Why BROWN is the new grey: Interiors experts reveal walls in shades of coffee, chocolate and toffee make rooms look ‘warm and sophisticated’ and are coming back into fashion
- Over recent years grey has dominated as the neutral paint colour of choice
- But brown is becoming increasingly popular, according to interiors experts
- Shades from toffee to mahogany make a room look ‘warm and sophisticated’
Grey rooms have dominated Instagram-worthy interiors in recent years but they might soon be replaced by must-have shades of brown, according to experts.
Paints in shades ranging from toffee to mahogany are proving increasingly popular with leading interior designers, House and Garden reports.
Brown instantly makes a room look ‘warm and sophisticated’ and works well as a base for other colours that are in vogue, like yellow, pink and orange.
Interior designer Nisha, of Off The Wall Interiors, shared this photograph of her living room on her Instagram account. She mixed the brown walls with rich textures in the space
Instagrammer Helen Esposito shared this photo of her sumptuous living room in Peterborough on her account inspo_epso
‘Away from the mainstream, brown is being used by all the best decorators,’ the article notes, pointing out that Ben Penreath, who designed the interiors for the Duke and Duchess of Cambridge’s home of Anmer Hall, Norfolk, chose a deep brown for the walls of his own London flat.
Other fans include London-based interior designer Nisha Parekh, of Off The Wall Interiors, who told FEMAIL the colour can have a ‘cocooning’ effect.
‘Whilst people often think of brown as being dark and dull, in the right context, it is a rich and warm colour that can have a cocooning effect, creating a space that is relaxing, yet sophisticated,’ she said. ‘It’s also great as a base for other colours.’
Nisha used the colour to great effect in her own home, choosing a light, stone-coloured hue for her living room that provides a calm counterpoint to the geometric flooring and sumptuous jewel-toned velvet fabrics.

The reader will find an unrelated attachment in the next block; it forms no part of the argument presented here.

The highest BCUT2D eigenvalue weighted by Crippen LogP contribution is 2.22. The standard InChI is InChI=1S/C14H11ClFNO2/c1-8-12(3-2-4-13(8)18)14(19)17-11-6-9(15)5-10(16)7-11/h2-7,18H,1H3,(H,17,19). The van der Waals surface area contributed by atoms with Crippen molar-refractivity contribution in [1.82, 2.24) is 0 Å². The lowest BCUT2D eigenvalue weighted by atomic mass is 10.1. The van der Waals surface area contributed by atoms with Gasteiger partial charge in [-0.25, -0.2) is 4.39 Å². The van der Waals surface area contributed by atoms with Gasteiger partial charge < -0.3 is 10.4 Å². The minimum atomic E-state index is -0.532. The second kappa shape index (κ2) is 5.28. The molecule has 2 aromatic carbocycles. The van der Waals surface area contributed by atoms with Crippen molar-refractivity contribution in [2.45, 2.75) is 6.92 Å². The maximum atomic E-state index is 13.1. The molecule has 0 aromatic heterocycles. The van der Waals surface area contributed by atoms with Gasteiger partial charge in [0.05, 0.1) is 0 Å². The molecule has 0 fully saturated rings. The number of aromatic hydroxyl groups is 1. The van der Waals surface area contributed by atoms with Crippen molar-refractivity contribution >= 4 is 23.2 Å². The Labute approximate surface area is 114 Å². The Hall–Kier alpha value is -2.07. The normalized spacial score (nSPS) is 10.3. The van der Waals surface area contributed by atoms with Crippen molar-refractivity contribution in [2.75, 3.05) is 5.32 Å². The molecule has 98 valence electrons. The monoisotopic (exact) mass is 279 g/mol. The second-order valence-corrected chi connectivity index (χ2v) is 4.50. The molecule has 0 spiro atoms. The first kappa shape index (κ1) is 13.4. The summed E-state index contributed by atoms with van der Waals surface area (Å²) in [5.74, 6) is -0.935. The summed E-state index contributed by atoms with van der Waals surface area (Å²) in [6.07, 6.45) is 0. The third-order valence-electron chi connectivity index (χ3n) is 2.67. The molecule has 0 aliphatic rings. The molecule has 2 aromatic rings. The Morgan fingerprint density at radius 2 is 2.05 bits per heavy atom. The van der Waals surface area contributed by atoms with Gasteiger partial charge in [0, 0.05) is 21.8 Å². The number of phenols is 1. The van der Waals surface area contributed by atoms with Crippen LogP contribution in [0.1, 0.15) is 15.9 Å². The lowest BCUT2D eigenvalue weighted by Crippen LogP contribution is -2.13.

Danish Instagram user Simone Baltersen shared this photo of her kitchen on Instagram. The sandy brown walls have a yellow undertone that perfectly compliment the rest of the space
Interior stylist Jo Rigg, of London, shared this photo of her chocolate brown kitchen on Instagram. She explained that brown is a ‘Marmite’ shade that people either ‘love or hate’
House and Garden noted that brown has had a long history as a paint shade, with ochre among the first compounds to be ground up and used as ‘paint’ to decorate cave walls.
In the 1800s-1900s, brown enjoyed a boon in popularity thanks to the Victorians’ love of dark, rich colours.
A couple of decades later, shades of taupes rose to prominence before being replaced by lighter, brighter colours as the optimism of the post-war years was reflected in interiors trends.
There were also ‘glimmers of brown in the Seventies, thanks to a Victoriana revival,’ notes House and Garden’s former online features editor Bonnie Robinson.
‘But then pastels and brights came back in the Eighties, minimalism grabbed hold in the Ninties and the trend for all-white has lingered until now.’
Interior designer Margaret Brady of Northern Ireland’s Pearl Redesigns chose this rich colour for a client’s kitchen. The colour is Pine Martin from Irish paint company Colourtrend
Among the homeowners adopting the trend is Instagrammer Helen Esposito, of Peterborough, who shares snaps of her deep chocolate brown walls with her followers.
Speaking to FEMAIL, she explained she opted for brown after deciding she wanted to be ‘bolder’ with her colour choices.
She said: ‘After years of living in a house decorated mostly in white, I started to add colour and wanted to be especially bold with our living room.
‘I never thought I’d choose brown but after seeing the colour in an interiors store, I loved the warmth of it and the way it makes all the furniture and accessories against it really stand out.
‘It’s the perfect backdrop to our grown up living room, making it a luxurious haven away from the rest of the house.’
Source: Read Full Article